Maoist rebels in the Philippines exploited the havoc unleashed by a typhoon to attack an army relief convoy on Friday, authorities said, as the death toll from the storm rose to 41.
Melor, a category 3 typhoon when it made landfall in the central Philippines this week, died out in the South China Sea on Thursday, but left a trail of destruction of agriculture and infrastructure.
The guerillas attacked the army relief convoy early on Friday, wounding two soldiers, a disaster management official said.
"An army convoy was ambushed after delivering relief goods in typhoon-hit areas," said Alexander Pama of the National Disaster Risk Reduction and Management Council.
An army spokesman blamed Maoist-led rebels for the attack.
The communist New People's Army has waged a guerrilla campaign in the region for more than four decades, and the attack came just five days ahead of a unilateral cease-fire declared by the rebels.
Reuters could not reach a rebel spokesman for comment.
Later on Friday, President Benigno Aquino ordered government troops to suspend offensive operations against the guerrillas to mark the Christmas and New Year holidays despite the attack, his spokesman, Herminio Coloma, said.
Security forces in the mostly Christian country would, however, continue law enforcement operations and would protect vital installations during the 12-day truce, beginning on December 23, Coloma said.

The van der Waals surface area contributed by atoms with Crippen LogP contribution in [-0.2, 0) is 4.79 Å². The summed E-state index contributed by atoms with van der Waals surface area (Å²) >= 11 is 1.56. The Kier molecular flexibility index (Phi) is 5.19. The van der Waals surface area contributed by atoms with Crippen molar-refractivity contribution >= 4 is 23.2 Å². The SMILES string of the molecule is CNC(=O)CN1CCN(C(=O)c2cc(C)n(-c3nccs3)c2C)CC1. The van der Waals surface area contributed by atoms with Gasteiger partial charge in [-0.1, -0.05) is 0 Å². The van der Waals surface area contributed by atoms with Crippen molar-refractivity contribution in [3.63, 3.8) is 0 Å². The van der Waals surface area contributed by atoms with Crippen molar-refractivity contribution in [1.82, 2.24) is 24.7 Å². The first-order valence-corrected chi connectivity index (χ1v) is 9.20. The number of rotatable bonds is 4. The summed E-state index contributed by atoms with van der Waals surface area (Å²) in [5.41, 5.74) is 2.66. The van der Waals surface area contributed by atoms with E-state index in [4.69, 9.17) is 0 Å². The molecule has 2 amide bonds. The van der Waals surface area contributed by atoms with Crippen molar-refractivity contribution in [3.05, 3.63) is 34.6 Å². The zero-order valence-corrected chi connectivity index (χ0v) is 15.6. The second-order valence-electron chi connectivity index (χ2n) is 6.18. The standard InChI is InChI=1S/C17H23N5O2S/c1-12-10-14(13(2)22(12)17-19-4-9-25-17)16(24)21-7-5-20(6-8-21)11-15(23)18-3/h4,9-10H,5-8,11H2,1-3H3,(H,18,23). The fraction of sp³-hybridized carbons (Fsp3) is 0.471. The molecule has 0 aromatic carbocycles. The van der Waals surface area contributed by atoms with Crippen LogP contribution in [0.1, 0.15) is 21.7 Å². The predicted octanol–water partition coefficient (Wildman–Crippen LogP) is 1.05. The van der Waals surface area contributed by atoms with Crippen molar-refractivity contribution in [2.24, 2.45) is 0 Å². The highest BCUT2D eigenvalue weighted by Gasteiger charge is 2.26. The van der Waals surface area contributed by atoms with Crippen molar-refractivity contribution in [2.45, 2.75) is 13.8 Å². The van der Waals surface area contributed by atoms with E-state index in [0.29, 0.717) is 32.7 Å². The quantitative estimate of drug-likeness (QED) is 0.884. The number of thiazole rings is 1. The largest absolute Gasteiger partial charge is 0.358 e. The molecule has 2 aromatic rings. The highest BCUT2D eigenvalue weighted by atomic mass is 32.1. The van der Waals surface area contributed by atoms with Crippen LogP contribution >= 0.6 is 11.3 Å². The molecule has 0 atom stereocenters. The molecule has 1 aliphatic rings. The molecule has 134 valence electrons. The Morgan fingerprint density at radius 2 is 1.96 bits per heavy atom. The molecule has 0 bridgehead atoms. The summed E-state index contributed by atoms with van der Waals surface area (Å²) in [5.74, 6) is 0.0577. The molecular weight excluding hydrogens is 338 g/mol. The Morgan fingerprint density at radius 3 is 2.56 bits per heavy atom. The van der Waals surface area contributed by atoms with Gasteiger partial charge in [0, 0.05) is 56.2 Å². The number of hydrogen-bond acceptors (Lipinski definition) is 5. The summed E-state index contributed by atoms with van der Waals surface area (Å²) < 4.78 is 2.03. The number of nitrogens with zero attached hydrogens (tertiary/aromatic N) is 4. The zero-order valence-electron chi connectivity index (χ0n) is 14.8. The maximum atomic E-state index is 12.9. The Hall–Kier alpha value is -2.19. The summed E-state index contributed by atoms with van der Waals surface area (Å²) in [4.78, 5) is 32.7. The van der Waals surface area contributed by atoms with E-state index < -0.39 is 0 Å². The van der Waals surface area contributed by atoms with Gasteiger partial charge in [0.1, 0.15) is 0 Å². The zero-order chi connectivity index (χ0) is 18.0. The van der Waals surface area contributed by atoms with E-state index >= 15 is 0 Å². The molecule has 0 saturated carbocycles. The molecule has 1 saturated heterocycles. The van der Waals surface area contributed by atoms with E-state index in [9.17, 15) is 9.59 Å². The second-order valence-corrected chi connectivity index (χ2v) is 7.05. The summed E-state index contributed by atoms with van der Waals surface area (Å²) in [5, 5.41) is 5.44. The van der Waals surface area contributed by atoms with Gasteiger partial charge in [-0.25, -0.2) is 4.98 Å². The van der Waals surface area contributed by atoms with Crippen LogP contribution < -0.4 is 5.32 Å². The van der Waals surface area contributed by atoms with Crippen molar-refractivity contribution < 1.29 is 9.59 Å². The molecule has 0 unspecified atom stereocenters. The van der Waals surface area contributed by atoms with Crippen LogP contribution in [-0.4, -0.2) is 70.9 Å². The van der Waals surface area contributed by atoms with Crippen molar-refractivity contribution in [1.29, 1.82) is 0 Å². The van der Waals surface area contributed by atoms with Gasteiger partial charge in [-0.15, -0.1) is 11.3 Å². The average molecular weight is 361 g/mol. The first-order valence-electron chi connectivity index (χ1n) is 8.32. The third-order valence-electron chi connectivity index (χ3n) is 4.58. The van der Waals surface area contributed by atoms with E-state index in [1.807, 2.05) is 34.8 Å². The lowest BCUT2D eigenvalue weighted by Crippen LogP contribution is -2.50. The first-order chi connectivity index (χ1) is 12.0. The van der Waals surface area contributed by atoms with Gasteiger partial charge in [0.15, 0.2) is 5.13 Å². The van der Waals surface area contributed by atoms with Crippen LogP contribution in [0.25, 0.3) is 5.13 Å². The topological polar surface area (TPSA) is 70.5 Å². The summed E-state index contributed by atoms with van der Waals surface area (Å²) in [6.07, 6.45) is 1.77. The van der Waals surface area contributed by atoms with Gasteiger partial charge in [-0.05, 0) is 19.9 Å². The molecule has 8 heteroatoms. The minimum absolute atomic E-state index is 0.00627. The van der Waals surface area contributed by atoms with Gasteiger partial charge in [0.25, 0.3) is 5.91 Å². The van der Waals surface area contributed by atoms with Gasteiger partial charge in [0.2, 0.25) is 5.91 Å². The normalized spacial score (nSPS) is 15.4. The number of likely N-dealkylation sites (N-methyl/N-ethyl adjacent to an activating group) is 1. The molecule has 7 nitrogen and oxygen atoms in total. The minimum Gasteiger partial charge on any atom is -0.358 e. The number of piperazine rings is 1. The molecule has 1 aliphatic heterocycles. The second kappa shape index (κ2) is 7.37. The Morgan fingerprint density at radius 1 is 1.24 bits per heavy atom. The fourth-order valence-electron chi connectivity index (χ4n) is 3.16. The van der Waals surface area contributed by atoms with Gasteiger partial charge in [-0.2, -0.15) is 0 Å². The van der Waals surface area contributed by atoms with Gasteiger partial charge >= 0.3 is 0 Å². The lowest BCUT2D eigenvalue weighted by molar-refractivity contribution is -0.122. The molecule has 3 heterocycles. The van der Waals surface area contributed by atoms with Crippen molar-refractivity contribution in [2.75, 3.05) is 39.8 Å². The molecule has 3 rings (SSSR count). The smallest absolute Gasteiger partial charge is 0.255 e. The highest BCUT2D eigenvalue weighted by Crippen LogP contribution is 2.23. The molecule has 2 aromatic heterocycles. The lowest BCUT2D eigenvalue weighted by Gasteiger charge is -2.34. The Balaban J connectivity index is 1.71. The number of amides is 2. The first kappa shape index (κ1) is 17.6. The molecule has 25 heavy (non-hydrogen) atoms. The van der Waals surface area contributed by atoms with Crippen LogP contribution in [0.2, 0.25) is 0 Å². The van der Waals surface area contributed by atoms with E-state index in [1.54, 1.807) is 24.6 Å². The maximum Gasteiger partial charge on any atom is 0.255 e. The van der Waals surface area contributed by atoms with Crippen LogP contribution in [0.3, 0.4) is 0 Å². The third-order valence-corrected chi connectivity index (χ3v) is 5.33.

41 die in storm
Media reported 41 people had been killed in the storm by falling trees, drowning and electrocution, as well as being buried in landslides.
Four people were missing, with 20 injured and nearly 750,000 moved to evacuation centers. About a third are still in shelter areas, expecting to spend Christmas next week homeless and without power.
More than 935 million pesos ($19.71 million) worth of infrastructure and farmland were devastated as up to 300 mm (12 inches) of rain inundated rice paddies on the main island of Luzon and strong winds uprooted trees, the disaster agency said.
Domestic flights and ferry services have resumed but some schools stayed shut. Communications and power returned to some areas while roads have been cleared of debris.
Officials said another storm could bring heavy rain late on Friday to the southern island of Mindanao.
The Philippines is hit by about 20 typhoons a year. In 2013, typhoon Haiyan killed more than 6,300 people and left 1.4 million homeless.